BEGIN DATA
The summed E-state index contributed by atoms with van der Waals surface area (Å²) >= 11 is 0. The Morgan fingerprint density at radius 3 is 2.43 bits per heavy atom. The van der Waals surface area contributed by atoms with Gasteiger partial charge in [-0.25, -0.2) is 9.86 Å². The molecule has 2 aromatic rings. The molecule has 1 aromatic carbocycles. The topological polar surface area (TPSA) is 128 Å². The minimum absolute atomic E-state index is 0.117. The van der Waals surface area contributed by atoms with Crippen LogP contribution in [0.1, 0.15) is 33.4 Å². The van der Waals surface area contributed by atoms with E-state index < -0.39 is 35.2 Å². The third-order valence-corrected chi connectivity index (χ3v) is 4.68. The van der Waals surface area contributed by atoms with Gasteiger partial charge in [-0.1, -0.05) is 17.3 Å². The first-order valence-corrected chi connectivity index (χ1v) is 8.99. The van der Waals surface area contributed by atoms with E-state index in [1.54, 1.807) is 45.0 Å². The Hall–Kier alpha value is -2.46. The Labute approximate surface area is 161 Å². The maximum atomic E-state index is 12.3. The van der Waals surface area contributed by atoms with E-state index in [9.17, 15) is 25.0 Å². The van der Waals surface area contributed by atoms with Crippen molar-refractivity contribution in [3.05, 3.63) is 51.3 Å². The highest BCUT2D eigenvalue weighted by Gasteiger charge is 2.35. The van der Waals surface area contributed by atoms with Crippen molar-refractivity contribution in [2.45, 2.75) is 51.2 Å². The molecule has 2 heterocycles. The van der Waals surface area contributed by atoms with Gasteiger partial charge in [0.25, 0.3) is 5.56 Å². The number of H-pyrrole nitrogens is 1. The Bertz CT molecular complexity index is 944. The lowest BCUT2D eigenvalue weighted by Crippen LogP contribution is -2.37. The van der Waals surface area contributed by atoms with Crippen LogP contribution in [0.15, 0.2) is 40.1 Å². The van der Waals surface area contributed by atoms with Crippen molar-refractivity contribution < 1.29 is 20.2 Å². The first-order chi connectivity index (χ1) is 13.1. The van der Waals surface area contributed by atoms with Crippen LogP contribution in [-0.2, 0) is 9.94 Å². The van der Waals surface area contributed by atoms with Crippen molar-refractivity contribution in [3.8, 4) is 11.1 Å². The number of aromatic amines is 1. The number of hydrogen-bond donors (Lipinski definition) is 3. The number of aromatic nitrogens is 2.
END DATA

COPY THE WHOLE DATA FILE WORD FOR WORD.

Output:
The summed E-state index contributed by atoms with van der Waals surface area (Å²) >= 11 is 0. The Morgan fingerprint density at radius 3 is 2.43 bits per heavy atom. The van der Waals surface area contributed by atoms with Gasteiger partial charge in [-0.25, -0.2) is 9.86 Å². The molecule has 2 aromatic rings. The molecule has 1 aromatic carbocycles. The topological polar surface area (TPSA) is 128 Å². The minimum absolute atomic E-state index is 0.117. The van der Waals surface area contributed by atoms with Crippen LogP contribution in [0.1, 0.15) is 33.4 Å². The van der Waals surface area contributed by atoms with E-state index < -0.39 is 35.2 Å². The third-order valence-corrected chi connectivity index (χ3v) is 4.68. The van der Waals surface area contributed by atoms with Gasteiger partial charge in [-0.1, -0.05) is 17.3 Å². The first-order valence-corrected chi connectivity index (χ1v) is 8.99. The van der Waals surface area contributed by atoms with E-state index in [1.54, 1.807) is 45.0 Å². The Hall–Kier alpha value is -2.46. The Labute approximate surface area is 161 Å². The maximum atomic E-state index is 12.3. The van der Waals surface area contributed by atoms with E-state index in [9.17, 15) is 25.0 Å². The van der Waals surface area contributed by atoms with Crippen molar-refractivity contribution in [3.05, 3.63) is 51.3 Å². The highest BCUT2D eigenvalue weighted by Gasteiger charge is 2.35. The van der Waals surface area contributed by atoms with Crippen molar-refractivity contribution in [2.45, 2.75) is 51.2 Å². The molecule has 2 heterocycles. The van der Waals surface area contributed by atoms with Gasteiger partial charge in [0.25, 0.3) is 5.56 Å². The number of H-pyrrole nitrogens is 1. The Bertz CT molecular complexity index is 944. The lowest BCUT2D eigenvalue weighted by Crippen LogP contribution is -2.37. The van der Waals surface area contributed by atoms with Crippen LogP contribution in [0.15, 0.2) is 40.1 Å². The van der Waals surface area contributed by atoms with Crippen molar-refractivity contribution < 1.29 is 20.2 Å². The first-order chi connectivity index (χ1) is 13.1. The van der Waals surface area contributed by atoms with Crippen LogP contribution in [-0.2, 0) is 9.94 Å². The van der Waals surface area contributed by atoms with Crippen molar-refractivity contribution in [3.8, 4) is 11.1 Å². The number of aromatic amines is 1. The number of hydrogen-bond donors (Lipinski definition) is 3. The number of aromatic nitrogens is 2.